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Alvin Ailey American Dance Theater - Reminiscin’, Vespers, Caught, The Winter in Lisbon
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Alvin Ailey American Dance Theater
www.alvinailey.org
At City Center
www.citycenter.org

Alvin Ailey – Founder
Judith Jamison – Artistic Director
Joan H. Weill, Chairman of the Board of Trustees
Masazumi Chaya – Associate Artistic Director
Sharon Gersten Luckman — Executive Director
Calvin Hunt, General Manager/Director of Production
Amadea Edwards Andino, Manager of Administration
Dacquiri T'Shaun Smittick, Company Manager
Jodi Pam Krizer, Director, Marketing and Public Relations
Lynette Rizzo, Associate Director of Marketing
Jennifer Fyall, Marketing Coordinator
Megan Fortunato, Public Relations Specialist

Dr. Roberta E. Zlokower
December 6, 2006

Originally Published on ExploreDance.com

Reminiscin' (2005): Choreography by Judith Jamison, Music by Various Artists, Costume Design by Ann Hould Ward, Lighting Design by Tim Hunter, Scenic Design by Michael Fagin, Assistant to the Choreographer, Clifton Brown, Performed by Dwana Adiaha Smallwood, Alicia J. Graf, Rosalyn Deshauteurs, Tina Monica Williams, Wendy White Sasser, Courtney Brené Corbin, Jamar Roberts, Chris Jackson, Amos J. Mechanic, Jr., Zach Law Ingram, Antonio Douthit, and Malik Le Nost.

With a late-night bar scene, similar to Hopper's Nighthawks, the Company danced Ms. Jamison's recent work with aplomb. Couples meet, come together, stay together, split up, seduce again, and more. The vocal score includes songs of Roberta Flack, Nina Simone, Ella Fitzgerald, Sarah Vaughan, and Diana Krall. Ms. Jamison has captured the essence of relationships and related emotions with humor and wisdom. Dwana Adiaha Smallwood, Alicia Graf, and Rosalyn Deshauteurs plus Jamar Roberts, Chris Jackson, and Amos J. Mechanic, Jr., were especially poignant and persuasive in their partnering and solos. Ms. Jamison should choreograph new pieces as often as possible, even though the Company now boasts 200 works by numerous artists, with 79 of these by Alvin Ailey alone.

Vespers (1986): Choreography by Ulysses Dove, Restaged by Masazumi Chaya, Music by Mikel Rouse, Lighting Design by William H. Grant III, Performed by Dwana Adiaha Smallwood, Linda Celeste Sims, Olivia Bowman, Briana Reed, Tina Monica Williams, and Hope Boykin. This electrically charged work, with dramatic drums and lighting, black costumes, and café chairs, has dancers propelling themselves across the stage and against each other. Ulysses Dove's medium is stark sensation, and the audience was breathless throughout.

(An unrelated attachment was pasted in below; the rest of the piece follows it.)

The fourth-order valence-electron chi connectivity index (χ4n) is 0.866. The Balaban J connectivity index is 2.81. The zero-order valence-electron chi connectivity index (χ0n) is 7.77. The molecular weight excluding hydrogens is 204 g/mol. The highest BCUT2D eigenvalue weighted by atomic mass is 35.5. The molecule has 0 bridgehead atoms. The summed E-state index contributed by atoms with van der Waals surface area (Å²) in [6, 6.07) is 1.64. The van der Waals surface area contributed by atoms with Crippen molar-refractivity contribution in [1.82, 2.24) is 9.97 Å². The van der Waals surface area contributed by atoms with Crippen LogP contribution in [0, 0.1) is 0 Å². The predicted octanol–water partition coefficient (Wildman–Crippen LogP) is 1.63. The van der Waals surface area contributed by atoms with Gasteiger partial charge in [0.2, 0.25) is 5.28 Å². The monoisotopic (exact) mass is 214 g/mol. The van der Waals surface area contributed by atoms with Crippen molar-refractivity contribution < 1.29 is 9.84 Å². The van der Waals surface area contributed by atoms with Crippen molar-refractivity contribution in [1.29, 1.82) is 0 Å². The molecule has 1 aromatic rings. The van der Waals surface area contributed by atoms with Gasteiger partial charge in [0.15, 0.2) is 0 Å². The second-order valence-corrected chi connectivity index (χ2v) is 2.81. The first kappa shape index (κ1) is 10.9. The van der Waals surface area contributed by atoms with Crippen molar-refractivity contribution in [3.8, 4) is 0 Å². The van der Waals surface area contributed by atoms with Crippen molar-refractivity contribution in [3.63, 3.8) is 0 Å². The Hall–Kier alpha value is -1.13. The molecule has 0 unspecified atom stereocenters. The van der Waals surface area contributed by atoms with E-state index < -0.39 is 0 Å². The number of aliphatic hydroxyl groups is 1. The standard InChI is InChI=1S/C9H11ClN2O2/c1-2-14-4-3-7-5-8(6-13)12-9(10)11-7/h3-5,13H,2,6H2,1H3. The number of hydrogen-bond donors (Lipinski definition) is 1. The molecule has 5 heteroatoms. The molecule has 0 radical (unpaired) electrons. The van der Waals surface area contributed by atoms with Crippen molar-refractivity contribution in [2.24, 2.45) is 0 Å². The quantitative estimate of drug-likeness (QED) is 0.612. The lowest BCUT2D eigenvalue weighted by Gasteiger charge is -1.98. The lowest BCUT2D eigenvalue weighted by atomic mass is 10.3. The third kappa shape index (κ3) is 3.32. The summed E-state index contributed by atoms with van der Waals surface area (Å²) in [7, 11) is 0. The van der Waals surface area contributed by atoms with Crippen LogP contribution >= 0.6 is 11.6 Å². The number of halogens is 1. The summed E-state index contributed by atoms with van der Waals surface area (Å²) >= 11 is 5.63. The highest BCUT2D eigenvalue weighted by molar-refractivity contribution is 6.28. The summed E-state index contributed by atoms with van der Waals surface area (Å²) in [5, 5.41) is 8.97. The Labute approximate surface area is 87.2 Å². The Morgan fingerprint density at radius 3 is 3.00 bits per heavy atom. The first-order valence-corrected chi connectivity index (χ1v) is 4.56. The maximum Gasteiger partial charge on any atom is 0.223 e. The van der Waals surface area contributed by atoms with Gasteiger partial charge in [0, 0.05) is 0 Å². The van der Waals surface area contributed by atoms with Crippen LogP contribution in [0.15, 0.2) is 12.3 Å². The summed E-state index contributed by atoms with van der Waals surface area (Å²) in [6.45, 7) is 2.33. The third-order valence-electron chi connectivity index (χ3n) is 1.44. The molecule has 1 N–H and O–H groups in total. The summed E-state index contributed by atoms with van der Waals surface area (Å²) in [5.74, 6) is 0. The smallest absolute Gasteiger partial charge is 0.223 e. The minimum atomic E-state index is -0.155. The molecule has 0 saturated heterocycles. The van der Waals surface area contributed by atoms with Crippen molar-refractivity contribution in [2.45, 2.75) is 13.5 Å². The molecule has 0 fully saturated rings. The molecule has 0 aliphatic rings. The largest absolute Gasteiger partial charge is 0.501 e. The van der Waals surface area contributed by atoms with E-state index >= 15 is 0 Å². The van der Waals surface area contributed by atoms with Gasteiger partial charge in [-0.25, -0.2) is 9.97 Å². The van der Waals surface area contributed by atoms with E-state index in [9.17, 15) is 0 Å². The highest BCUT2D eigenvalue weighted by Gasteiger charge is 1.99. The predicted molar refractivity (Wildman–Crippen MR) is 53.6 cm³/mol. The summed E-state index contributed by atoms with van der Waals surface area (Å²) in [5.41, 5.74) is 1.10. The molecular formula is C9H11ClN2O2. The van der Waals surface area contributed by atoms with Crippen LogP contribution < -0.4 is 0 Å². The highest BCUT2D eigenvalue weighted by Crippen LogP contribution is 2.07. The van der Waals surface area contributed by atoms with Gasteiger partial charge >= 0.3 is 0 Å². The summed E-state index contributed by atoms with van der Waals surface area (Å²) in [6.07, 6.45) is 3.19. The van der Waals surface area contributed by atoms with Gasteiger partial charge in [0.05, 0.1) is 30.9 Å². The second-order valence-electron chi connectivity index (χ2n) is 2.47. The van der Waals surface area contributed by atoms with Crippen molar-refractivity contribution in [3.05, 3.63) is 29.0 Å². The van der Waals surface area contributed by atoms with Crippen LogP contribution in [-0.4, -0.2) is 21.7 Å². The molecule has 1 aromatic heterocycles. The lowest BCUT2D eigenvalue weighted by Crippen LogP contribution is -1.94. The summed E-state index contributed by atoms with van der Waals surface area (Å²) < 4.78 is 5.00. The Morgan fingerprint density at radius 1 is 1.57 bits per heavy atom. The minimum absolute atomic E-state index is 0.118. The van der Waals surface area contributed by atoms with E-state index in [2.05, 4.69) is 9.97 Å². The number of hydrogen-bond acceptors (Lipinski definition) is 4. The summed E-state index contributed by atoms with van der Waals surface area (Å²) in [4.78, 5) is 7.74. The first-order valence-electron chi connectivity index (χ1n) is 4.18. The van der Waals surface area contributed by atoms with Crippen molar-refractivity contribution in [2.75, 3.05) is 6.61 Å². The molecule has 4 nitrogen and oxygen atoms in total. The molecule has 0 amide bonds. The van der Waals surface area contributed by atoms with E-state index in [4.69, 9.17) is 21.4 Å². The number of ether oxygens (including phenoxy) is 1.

Caught (1982): Choreography by David Parsons, Staged by Elizabeth Koeppen, Music by Robert Fripp, Lighting Concept by David Parsons, Lighting by Howell Binkley, Performed by Clifton Brown. I have seen this work performed by ballet dancers at Galas, at Parsons Dance performances, and a few times at Ailey. Last year, I saw this work with Linda Celeste Sims. This year, in a bookend to the electronic Vespers, Clifton Brown took the challenge, and his elevation and lifts were exciting. The timing of the hand-held light, to match the dancer's elevation, to catch him/her in flying mode, is quintessentially challenging, and Mr. Brown did quite well, with a few near misses. It also seemed that the stage lights were a bit less dark than last time, and, for this work to succeed in visual imagery, there must be a very dark stage, only to be lit by the dancer in flight or standing, firmly on the ground. Mr. Brown is to be applauded for his command of the idiom.

The Winter in Lisbon (1992) (Dedicated to the Memory of Gary Deloatch.): Choreography by Billy Wilson, Restaged by Masazumi Chaya, Music by Dizzy Gillespie (and Charles Fishman, opening theme), Costumes by Barbara Forbes, Lighting by Chenault Spence, Performed by Renee Robinson, Glenn Allen Sims, and the Company. One of the less dramatic dances in the Ailey repertoire, The Winter in Lisbon is uplifting and cathartic. It's a perfect closer, a feel-good dance, pulsating, like Revelations, with Dizzy Gillespie's soaring jazz, with American, Latin, and African roots. Renee Robinson and Glenn Allen Sims were outstanding and edgy in the Lisbon duo, and, in San Sebastian, Guillermo Asca danced with magnetic presence. Billy Wilson has a ballet and Broadway background, and his versatility and eclectic approach to the music were obvious in the choreographed techniques, showcasing this four-segment work. Barbara Forbes bright costumes are notable for encapsulating the brightness of the mood.

Ailey Company Members in Reminiscin' by Judith Jamison

Photo courtesy of Paul Kolnik


Clifton Brown in Caught by David Parsons

Photo courtesy of Paul Kolnik

 

For more information, contact Dr. Roberta E. Zlokower at zlokower@bestweb.net